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Prev Vet Med. 2006 Apr 17;74(1):21-35. Epub 2006 Feb 13.

A case-control study of factors associated with pelvic and tibial stress fractures in Thoroughbred racehorses in training in the UK.

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Animal Health Trust, Epidemiology Unit, Lanwades Park, Kentford, Newmarket CB8 7UU, UK.


Few epidemiological studies have investigated risk factors for musculoskeletal injury occurring in Thoroughbred racehorses during training, although it is the major cause of wastage in the racing industry. We recently conducted a large-scale epidemiological study to estimate the incidence of fracture in racehorses in training in the UK and to identify associated risk factors. Thirteen racehorse trainers provided data on horses in their care, with daily recording of training information and provision of details on any fractures incurred. Data were collected for 2 years, including two consecutive flat racing seasons (1999 and 2000). This paper describes findings from a nested case-control study investigating factors associated with the occurrence of pelvic and tibial stress fractures in our study population. Cases were identified from the main study and defined as horses with a pelvic or tibial stress fracture, confirmed through routine diagnostic imaging. Randomly selected controls were matched on date of fracture in the case. Age and gender of the horse, its exercise history and training surfaces were examined as explanatory variables. Exercise was quantified as cumulative distances cantered and worked at high speed in 30- and 60-day periods prior to date of fracture in the case. Conditional logistic regression was used to construct multivariable models for the 30- and 60-day periods, respectively. We hypothesised that larger cumulative exercise distances would be associated with an increased risk of pelvic or tibial stress fracture and that different training surfaces would be associated with differences in fracture risk. In the 30-day period, when adjusting for trainer, the risk of pelvic or tibial stress fracture increased with increasing distance cantered, reaching a peak at around 50 km, after which the risk reduced. This trend was not obvious in the 60-day period, with no significant association between exercise distances and risk of stress fracture. Predominant use of one particular sand-based all-weather surface was related to an increased risk of pelvic or tibial stress injury, although this finding should be interpreted with caution. Surface maintenance and construction may play a role; variables that were not considered in the current analyses, which were based on a relatively small number of cases. Trainer was associated with differences in stress fracture risk after adjusting for exercise distances and surface but age and gender were not.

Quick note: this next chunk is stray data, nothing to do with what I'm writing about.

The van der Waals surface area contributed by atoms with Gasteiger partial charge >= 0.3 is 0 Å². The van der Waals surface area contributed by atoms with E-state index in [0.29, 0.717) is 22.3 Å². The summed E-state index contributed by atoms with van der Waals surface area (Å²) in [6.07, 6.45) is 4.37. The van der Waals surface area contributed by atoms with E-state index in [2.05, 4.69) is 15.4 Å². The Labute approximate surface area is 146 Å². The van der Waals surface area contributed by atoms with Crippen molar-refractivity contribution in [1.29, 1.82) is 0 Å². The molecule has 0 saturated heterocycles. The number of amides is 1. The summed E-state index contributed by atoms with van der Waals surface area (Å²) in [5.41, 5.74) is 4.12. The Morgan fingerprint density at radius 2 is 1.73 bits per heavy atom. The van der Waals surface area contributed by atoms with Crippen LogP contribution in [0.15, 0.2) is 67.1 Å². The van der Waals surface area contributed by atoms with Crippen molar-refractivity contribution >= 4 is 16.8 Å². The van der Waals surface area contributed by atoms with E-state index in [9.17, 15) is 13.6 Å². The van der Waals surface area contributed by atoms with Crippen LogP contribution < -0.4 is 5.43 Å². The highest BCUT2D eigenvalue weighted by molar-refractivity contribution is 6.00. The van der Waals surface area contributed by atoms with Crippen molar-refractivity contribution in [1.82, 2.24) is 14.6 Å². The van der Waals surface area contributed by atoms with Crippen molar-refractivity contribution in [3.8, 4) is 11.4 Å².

[Indexed for MEDLINE]

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